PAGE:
The UK is opposing international efforts to ban "lethal autonomous weapons systems" (Laws) at a week-long United Nations session in Geneva:
The meeting, chaired by a German diplomat, Michael Biontino, has also been asked to discuss questions such as: in what situations are distinctively human traits, such as fear, hate, sense of honour and dignity, compassion and love desirable in combat?, and in what situations do machines lacking emotions offer distinct advantages over human combatants? The Campaign to Stop Killer Robots, an alliance of human rights groups and concerned scientists, is calling for an international prohibition on fully autonomous weapons. Last week Human Rights Watch released a report urging the creation of a new protocol specifically aimed at outlawing Laws. Blinding laser weapons were pre-emptively outlawed in 1995 and combatant nations since 2008 have been required to remove unexploded cluster bombs. [...] The Foreign Office told the Guardian: "At present, we do not see the need for a prohibition on the use of Laws, as international humanitarian law already provides sufficient regulation for this area. The United Kingdom is not developing lethal autonomous weapons systems, and the operation of weapons systems by the UK armed forces will always be under human oversight and control. As an indication of our commitment to this, we are focusing development efforts on remotely piloted systems rather than highly automated systems."
Daniel Suarez wrote a book called 'Kill Decision' [wikipedia.org] about autonomous weapon systems. While a bit heavy on the action side for my taste, I found it quite entertaining.
When the U.S. finds itself subjected to targeted drone assassinations, the race is on to find those responsible. But after the drones are discovered to be autonomous — programmed to strike without direct human control — the search for the perpetrators becomes infinitely more difficult. It's a discovery that heralds in a new era of cheap, anonymous war, where the kill decision has moved from man to machine with lasting consequences for us all.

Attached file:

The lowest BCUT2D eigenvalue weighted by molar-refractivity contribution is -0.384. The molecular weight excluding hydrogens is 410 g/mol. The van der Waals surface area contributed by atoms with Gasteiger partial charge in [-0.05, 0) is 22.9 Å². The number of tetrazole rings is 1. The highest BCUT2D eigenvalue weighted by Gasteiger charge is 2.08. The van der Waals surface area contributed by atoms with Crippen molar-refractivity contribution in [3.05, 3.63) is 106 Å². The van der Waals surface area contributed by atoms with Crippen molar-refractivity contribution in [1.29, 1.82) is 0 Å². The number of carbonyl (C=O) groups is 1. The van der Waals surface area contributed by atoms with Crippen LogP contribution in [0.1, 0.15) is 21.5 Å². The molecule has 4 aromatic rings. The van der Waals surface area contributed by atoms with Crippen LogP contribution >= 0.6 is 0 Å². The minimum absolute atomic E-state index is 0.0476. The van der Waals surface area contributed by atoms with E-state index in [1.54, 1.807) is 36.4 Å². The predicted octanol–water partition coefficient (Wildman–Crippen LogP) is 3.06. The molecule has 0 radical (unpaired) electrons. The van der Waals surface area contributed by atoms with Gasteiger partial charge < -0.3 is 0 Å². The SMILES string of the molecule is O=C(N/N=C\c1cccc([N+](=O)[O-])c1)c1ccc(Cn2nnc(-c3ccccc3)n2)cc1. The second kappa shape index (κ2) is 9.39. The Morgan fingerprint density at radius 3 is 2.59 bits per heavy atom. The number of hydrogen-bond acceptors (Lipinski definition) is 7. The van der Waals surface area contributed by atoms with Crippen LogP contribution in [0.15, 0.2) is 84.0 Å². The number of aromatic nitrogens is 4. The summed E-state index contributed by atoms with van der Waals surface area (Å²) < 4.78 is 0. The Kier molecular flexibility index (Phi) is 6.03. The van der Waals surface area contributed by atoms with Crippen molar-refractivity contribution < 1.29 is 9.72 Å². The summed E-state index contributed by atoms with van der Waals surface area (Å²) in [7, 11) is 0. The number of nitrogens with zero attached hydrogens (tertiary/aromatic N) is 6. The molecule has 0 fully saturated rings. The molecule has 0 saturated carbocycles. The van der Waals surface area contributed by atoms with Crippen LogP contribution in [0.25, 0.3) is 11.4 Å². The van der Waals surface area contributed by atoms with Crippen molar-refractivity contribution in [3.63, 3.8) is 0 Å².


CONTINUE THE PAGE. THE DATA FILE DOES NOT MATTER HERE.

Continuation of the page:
Actually, it's not unreasonable at all. IIUC it's not that there's no moral or legal responsibility, it's that tracing the person who made the specifications is quite difficult. It's like to problem of finding where the program was before the last jump based on a pointer rather than based on sequence. Or the distinction between receiving a function call and being jumped to by a "go to" statement.
Except that a drone, or its pieces, is physical evidence.
Besides, I program only with "Come From" statements you insensitive clod.
A drone is, indeed, physical evidence. So are it's pieces. But they can be difficult to trace already, and as they become commodity items they'll become even more difficult to trace. You may well be able to tell who manufactured it, with a lot more work who first bought it. Getting the second hand purchaser, or the person who stole it if a bit more difficult. And some are already hand crafted from other items (though admittedly the ones I've heard of were quite primitive, along the lines of a repurposed Roomba).